Since lucuma perishes easily and it can have a mildly bitter aftertaste, what lucuma is good for primarily is a flavor additive. In Peru and Chile you will find lucuma ice cream, which is it’s most popular use. You will also find lucuma flavored pies, tarts, yogurts, milk shakes, alcoholic beverages, and even baby food.
Like maple syrup in the US and Canada, the taste of lucuma in Peru is universally recognized and generally liked as a flavor additive. Outside of South and Central America, very few people have experienced it. The fresh fruit isn’t available and rarely do you see shelf-stable foods incorporate it.
Health benefits of lucuma
1. Up to 40% fiber content
The dietary fiber content of lucuma fruit is comparable to bananas; it’s mostly in the form of insoluble fiber.
Terrasoul Superfoods, which is a popular brand selling organic powder on Amazon, reports 2g of fiber per 1 teaspoon (5g). That means 40% of the dry weight is in the form of fiber.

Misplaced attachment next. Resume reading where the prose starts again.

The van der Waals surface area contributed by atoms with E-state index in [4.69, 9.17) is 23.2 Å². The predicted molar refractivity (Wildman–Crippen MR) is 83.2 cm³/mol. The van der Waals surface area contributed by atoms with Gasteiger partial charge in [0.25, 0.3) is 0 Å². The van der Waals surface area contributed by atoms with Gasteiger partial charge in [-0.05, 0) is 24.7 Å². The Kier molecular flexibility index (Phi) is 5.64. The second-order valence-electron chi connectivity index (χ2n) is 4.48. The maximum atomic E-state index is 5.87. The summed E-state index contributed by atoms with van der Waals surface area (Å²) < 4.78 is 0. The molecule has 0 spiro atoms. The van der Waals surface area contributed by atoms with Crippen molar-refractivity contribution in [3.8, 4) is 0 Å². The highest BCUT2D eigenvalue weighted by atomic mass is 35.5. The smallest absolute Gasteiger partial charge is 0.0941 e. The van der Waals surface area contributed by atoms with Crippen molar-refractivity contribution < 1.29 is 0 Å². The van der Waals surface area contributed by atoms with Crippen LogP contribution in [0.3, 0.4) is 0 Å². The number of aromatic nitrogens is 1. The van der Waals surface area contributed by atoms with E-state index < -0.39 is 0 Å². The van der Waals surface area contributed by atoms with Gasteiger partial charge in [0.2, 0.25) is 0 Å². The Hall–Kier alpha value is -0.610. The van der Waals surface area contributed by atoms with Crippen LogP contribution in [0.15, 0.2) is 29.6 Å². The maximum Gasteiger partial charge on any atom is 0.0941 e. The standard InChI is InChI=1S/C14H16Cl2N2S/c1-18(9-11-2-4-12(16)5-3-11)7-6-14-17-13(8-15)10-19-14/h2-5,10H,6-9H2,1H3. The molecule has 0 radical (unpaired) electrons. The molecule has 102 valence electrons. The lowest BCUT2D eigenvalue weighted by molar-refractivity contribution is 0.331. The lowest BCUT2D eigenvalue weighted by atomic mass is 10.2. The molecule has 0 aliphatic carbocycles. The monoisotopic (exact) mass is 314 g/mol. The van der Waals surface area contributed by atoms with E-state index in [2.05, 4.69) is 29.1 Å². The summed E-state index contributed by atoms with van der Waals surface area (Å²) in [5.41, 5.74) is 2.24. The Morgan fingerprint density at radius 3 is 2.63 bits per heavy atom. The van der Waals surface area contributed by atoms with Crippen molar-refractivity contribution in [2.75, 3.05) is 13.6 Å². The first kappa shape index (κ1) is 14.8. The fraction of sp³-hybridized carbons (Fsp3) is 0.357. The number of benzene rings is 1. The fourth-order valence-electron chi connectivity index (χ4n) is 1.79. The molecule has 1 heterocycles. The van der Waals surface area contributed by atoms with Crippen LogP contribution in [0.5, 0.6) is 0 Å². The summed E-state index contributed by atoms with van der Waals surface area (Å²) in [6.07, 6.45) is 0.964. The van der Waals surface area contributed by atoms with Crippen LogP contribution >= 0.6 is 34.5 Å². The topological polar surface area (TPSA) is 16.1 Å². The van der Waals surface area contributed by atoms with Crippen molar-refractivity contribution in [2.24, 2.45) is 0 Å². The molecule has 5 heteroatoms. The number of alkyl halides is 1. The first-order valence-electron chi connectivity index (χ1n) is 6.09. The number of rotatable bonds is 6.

2. Powder can be used in place of sugar
Contrary to the claims you see on Navitas Naturals packaging, the glycemic index of fresh lucuma and dried powder has not been measured. Analysis of the carbohydrate content does suggest it should have a healthier impact on blood sugar than white table sugar (sucrose) and some other refined sweeteners.
There’s 25g of carbs per 100g (3.5 oz) of fresh fruit. The composition is:
- 8.4g of glucose
- 4.7g of fructose
- 1.7g of sucrose
- 0.06g of inositol
This makeup, combined with its high fiber, is good for you relative to refined beet or cane sugar. (2)Its delicious sweet flavor is a reason why it’s a favorite for making ice cream in Peru. Its popularity is the equivalent of strawberry in America!
3. Rich in vitamin A
Given the orangish-yellow color of the fruit, it’s no surprise that lucuma has high amounts of beta-carotene. The fresh pulp has 2,300 mcg per 100g (3.5 oz). The amount of vitamin A will vary based on the fruit’s color and ripeness.
4. Moderate source of B vitamins